V, U or L – how will the US economy recover after the coronavirus?


The global experts are unanimous that the coronavirus has caused an unprecedented  crisis, comparable in scale and gravity to the Great Depression from the 1930s. And despite being obvious that the end of the pandemic is far and the crisis is only beginning, investors and analysts already make forecasts and draw plans for recovery.

Martin Tarpanov – a professional dealer with extensive experience and head of the Fixed Income Securities Trading department in Deltastock – has already presented his pessimistic and optimistic scenario for the global economy recovery and recently the investment bank J.P.Morgan laid out its forecasts for the recovery of the US economy. 

Jeff Greenberg and Joe Seydl – senior economists at J.P.Morgan – describe three possible scenarios for exiting the crisis – V-, U- and L-shaped, which illustrate the curve of recovery. 

Scenarios and probabilities 


In the case of a V-shape recovery, it is expected that the recovery will be as fast and sharp, as the decline. In this scenario the rules for social distancing and the restrictions on the business are lifted fast and in H2 2020 the growth manages to compensate a significant portion of the losses in H1; the sharp rise of unemployment is temporary and in the end of the year the US GDP decline would be only -1.2%. The main factor determining the V-shape recovery would be the lack of “psychological hangover” – consumers are no longer afraid to go out and spend, are eager to fly on airplanes and the business is willing to reinvest, after a period of defensive behaviour. 

However, the authors note that this development is not very likely (around 30%) and pay more attention to the more likely scenario – a U-shaped recovery (55%).


In this case Greenberg and Seydl forecast a decline of -3.2% of the US economy and return to the pre-coronavirus pandemic economic levels in 2022. This scenario provides for a slower recovery where the H2 2020 growth would not be sufficient to compensate for the sharp contraction of the first six months. Unemployment would also start dropping, but at a slower pace than in the most optimistic scenario. 

Again, one of the major factors would be the consumer behaviour and the willingness to return to “life as it was before the coronavirus”. Unlike the most optimistic but least likely scenario, in this variant people would remain cautious for a very long time and will avoid big spending, eating out, travelling and attending big events with lots of people.

But even then, the two analysts expect the economy to recover faster than from the previous big crisis of 2008-2009 and much faster than from the Great Depression. This would be due mainly to the fact that the current crash is caused by an external shock – the coronavirus, rather than by internal problems of the financial system or a recession.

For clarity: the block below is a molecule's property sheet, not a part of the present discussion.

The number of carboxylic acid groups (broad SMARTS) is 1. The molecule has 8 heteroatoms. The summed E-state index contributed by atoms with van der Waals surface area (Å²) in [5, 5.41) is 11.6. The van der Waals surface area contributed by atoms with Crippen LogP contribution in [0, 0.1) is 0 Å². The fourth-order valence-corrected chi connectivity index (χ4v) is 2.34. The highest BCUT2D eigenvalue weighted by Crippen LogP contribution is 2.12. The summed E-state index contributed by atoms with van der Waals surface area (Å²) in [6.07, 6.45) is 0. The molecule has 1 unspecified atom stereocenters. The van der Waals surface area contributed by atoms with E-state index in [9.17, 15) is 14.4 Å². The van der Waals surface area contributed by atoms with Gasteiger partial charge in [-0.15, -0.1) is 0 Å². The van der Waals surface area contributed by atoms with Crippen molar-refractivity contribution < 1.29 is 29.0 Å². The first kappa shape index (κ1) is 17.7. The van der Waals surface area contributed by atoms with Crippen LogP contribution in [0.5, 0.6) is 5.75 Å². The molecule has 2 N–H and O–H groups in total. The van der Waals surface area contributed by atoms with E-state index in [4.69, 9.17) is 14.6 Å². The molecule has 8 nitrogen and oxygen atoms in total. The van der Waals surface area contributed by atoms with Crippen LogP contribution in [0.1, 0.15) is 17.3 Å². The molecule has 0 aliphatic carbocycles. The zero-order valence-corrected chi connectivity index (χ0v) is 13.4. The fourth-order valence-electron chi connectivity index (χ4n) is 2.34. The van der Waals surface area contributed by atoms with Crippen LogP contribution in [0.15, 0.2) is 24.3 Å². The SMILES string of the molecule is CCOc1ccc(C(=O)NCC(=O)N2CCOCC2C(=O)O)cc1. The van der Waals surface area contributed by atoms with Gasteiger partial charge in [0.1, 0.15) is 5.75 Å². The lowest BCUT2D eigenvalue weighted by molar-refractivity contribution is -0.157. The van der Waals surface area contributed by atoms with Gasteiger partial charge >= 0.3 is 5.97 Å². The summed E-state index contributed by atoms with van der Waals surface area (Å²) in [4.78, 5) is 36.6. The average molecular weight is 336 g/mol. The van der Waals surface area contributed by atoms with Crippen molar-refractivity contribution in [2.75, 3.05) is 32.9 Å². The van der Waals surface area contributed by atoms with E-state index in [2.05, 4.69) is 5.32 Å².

According to Greenberg and Seydl, the L-shape recovery is the most pessimistic scenario and the probability of it happening is around 15%. In it the situation with the coronavirus cannot be kept under control – every time the restrictions are loosened, follows a new major outbreak, and the development of an effective vaccine is at least a year away. In this case the economy sustains prolonged and heavy damage, unemployment remains high for a few years and corporate bankruptcies are not unlikely. The authors describe this scenario as “depression” and postpone the recovery for after 2022. 

Scenarios and markets

Greenberg and Seydl also discuss the effect of the various scenarios on the markets.

According to them, even the most optimistic V-shape scenario will not have a miraculous effect and yields from investments would hardly rise significantly anytime soon. The budget deficits and the big government spending would not affect the markets, at least until the economies are “fully open”, as the governments “recycle” the cash flows from the private sector into the public sector, mainly in healthcare. Significant inflation factors like rent and consumer good prices will also be pushed down, as rising unemployment means falling consumption and, even though some consumer good prices currently are higher, they won’t last long. 

However, the two authors note that in all scenarios the markets will recover before the economy, without overruling further temporary declines. “To be sure, V- and U-shaped outcomes could see further pullbacks ahead, but we think stocks are unlikely to retest lows in these scenarios. An L-shaped outcome would likely lead to further market downside, but even then, we think the probability is quite low, given the significant degree of policy accommodation already injected into the system,” note Greenberg and Seydl, adding that at present there are good opportunities for investments which could provide yields in the future. 

“No matter the shape of the gradual recovery, we are finding value in asset classes and securities that haven’t seemed particularly interesting in quite some time,” they said. 

Obviously, bad times lie ahead and it is very hard to make a precise forecast how and when this decline will end. But, as the saying goes: prepare for the worst and hope for the best.


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